Are you currently trying to conceive or pregnant? The chances are that you are at least a little scared of giving birth. Friends and relatives (quite possibly even your own mother!) will have told you stories about how much labor and birth hurt.
The stories are in all pregnancy books as well, of course with the addendum that you'll forget about the pain as soon as you see your baby's precious face. In books and films, you'll encounter a similar, overly dramatic version of childbirth. Women scream and hurl insults at their baby's father while they are in labor, don't they? It's just an integral part of the right of passage that marks your entry to parenthood.
Unless, of course, you are liberated from all of that with the help of modern medicine by way of the Great, All-Powerful Epidural. But does childbirth really have to be painful? Does it really have to be that painful?
Fear and pain
With all that you'll be hearing about childbirth, how dangerous it is and how much it hurts to squeeze a whole baby through a tiny vagina, it's no wonder that you're terrified before you even contemplate trying to conceive. True fear is a very powerful, primal and useful reaction. It sets in the moment we believe that we are in a great deal of danger, and this belief can appear when we are confronted with something that is unambiguously dangerous (like a house fire, a battle zone, or a tiger). It can also appear seemingly out of nowhere, sparked by something that our intuition (that speedy, animal-like cognitive system) recognizes as dangerous.
The moment we feel true fear, our body prepares for flight or fight. Blood is directed to the muscles that enable us to run for our lives or face a battle, to the detriment of other, non-essential muscles. Guess which organ the body's flight or fight system has categorized as non-essential? The uterus, of course. Fear can redirect oxygen-rich blood away from your uterus, placenta, and baby. This can cause labor to stall and complications to occur. Fear is a reaction that is designed to make us act, but during labor and birth you will be in the hands of a competent medical team and aren't required to fight or flight. Fear is not a useful reaction in this situation. Being scared of pain also has another side effect it actually causes you to have more pain. If you've ever been to the dentist, you'll probably know that the experience is a lot less unpleasant if you are relaxed during the procedure. Expect pain, and the pain you'll feel will be that much worse.
Can childbirth be painless?
Yes. In rare cases, women who are in labor really don't feel a significant amount of pain even without any type of pain relief. That epidural can also liberate you from the pain that you do feel, and the same goes for non-medical pain relief options such as hypnobirthing, which enable the laboring woman to zone out.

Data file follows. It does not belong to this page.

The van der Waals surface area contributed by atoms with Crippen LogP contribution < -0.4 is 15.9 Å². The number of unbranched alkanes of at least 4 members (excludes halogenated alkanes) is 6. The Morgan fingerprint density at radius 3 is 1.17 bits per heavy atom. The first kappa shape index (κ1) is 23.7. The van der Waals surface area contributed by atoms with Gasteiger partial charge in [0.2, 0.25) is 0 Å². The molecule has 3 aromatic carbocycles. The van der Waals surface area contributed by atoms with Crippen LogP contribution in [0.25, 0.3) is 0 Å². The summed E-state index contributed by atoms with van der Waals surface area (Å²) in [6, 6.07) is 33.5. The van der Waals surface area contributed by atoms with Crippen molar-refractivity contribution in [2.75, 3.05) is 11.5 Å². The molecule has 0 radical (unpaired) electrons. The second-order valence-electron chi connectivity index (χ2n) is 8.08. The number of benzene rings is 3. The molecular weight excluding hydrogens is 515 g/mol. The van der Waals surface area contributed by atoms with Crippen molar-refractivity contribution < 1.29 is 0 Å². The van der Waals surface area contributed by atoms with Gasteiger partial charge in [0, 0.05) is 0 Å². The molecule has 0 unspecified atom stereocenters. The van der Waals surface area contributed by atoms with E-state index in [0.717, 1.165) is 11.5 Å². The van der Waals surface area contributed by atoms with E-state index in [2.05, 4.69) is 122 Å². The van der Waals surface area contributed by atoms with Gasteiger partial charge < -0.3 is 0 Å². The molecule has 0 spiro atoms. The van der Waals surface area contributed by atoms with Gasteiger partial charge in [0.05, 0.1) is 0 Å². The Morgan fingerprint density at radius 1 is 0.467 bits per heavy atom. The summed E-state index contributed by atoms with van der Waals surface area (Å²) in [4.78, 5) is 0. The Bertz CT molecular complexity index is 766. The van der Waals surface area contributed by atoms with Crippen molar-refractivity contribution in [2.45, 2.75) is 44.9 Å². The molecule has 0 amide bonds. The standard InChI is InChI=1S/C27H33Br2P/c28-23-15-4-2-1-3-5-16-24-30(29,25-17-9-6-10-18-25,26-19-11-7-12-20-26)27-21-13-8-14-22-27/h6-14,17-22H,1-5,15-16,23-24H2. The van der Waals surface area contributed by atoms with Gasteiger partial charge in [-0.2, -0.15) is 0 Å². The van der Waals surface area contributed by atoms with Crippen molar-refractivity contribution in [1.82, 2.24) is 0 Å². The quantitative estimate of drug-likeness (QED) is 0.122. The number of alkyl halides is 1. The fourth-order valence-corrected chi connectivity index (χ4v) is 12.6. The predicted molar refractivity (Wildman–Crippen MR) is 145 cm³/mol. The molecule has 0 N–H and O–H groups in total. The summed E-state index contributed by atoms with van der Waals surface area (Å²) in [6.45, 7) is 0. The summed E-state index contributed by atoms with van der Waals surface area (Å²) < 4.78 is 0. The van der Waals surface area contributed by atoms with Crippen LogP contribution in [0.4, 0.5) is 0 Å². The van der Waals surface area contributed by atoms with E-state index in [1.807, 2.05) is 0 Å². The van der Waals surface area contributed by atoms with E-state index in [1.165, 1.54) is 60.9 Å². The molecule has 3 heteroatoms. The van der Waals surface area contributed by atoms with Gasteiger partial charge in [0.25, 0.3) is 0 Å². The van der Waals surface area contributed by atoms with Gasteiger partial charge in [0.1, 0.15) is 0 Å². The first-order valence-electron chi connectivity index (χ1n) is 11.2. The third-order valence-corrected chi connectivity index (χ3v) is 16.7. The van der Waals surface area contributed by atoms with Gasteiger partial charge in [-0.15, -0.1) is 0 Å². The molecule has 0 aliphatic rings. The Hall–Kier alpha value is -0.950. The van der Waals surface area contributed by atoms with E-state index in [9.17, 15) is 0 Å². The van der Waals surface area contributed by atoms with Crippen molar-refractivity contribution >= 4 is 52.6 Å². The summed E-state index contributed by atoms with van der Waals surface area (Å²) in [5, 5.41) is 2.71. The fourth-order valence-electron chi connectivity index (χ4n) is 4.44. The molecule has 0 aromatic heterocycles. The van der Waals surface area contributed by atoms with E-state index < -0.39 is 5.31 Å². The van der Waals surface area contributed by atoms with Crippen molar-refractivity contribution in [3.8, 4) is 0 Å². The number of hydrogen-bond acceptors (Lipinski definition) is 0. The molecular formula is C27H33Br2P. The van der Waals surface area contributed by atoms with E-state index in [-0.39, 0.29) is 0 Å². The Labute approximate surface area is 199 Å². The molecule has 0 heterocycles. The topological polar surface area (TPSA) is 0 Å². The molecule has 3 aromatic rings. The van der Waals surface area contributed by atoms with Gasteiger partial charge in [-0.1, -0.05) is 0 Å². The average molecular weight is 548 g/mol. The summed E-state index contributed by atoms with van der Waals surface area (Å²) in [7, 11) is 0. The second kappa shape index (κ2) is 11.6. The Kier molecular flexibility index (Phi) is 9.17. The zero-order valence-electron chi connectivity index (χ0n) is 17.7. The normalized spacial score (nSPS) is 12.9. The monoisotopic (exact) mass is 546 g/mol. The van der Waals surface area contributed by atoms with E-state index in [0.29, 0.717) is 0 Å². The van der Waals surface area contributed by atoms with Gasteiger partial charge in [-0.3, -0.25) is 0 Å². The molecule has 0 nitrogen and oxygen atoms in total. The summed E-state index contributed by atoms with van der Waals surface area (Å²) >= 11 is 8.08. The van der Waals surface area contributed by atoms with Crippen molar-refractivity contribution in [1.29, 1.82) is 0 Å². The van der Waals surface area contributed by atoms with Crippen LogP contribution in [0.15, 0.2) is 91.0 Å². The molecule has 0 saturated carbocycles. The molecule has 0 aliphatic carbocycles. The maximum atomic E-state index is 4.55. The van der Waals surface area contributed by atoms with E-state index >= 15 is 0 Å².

How much does labor really hurt? Well, let's put it this way. I've given birth naturally at home twice. My personal experience was that labor hurts like menstrual cramps at first, and more intensely later. Birth, the actual passing of the baby through the birth canal, comes with special sensations that can be described as unique, weird, full of pressure and indeed quite painful.
Yes, birth hurts.
Most women who have given birth throughout history will agree with me. But it doesn't hurt terribly, and it's not the kind of pain that signifies something is wrong with you. Birth hurts, but the pain is generally do-able. You don't forget about it right after you have your baby either, but that doesn't mean that it is a big deal.
I hold that a truly pain-free childbirth is not very likely. You'll probably be in pain, whichever option you choose. You'll have pain if you have epidural anesthesia, because it is not possible to have an epidural right away and the chances are you will not be in hospital when you start having contractions. You'll have pain if you have a c-section too after your baby is born. #
A natural birth will give you pain, and a birth with hypnobabies will give you pain too again, after the birth, if you tear or have an episiotomy. Perhaps a pain-free birth should not be the goal, after all. Instead, the goal should be pain acceptance and a lack of fear. Think of labor and birth as events that are usually natural and uncomplicated, and for which pain relief options are around if you want them. The pain is productive in this case though, not unlike menstruation (which you know will pass) or getting a tattoo (no pain, no gain). Soon, the event will be over and the pain will stop. You may not forget, but you'll probably be ready to do it all again soon.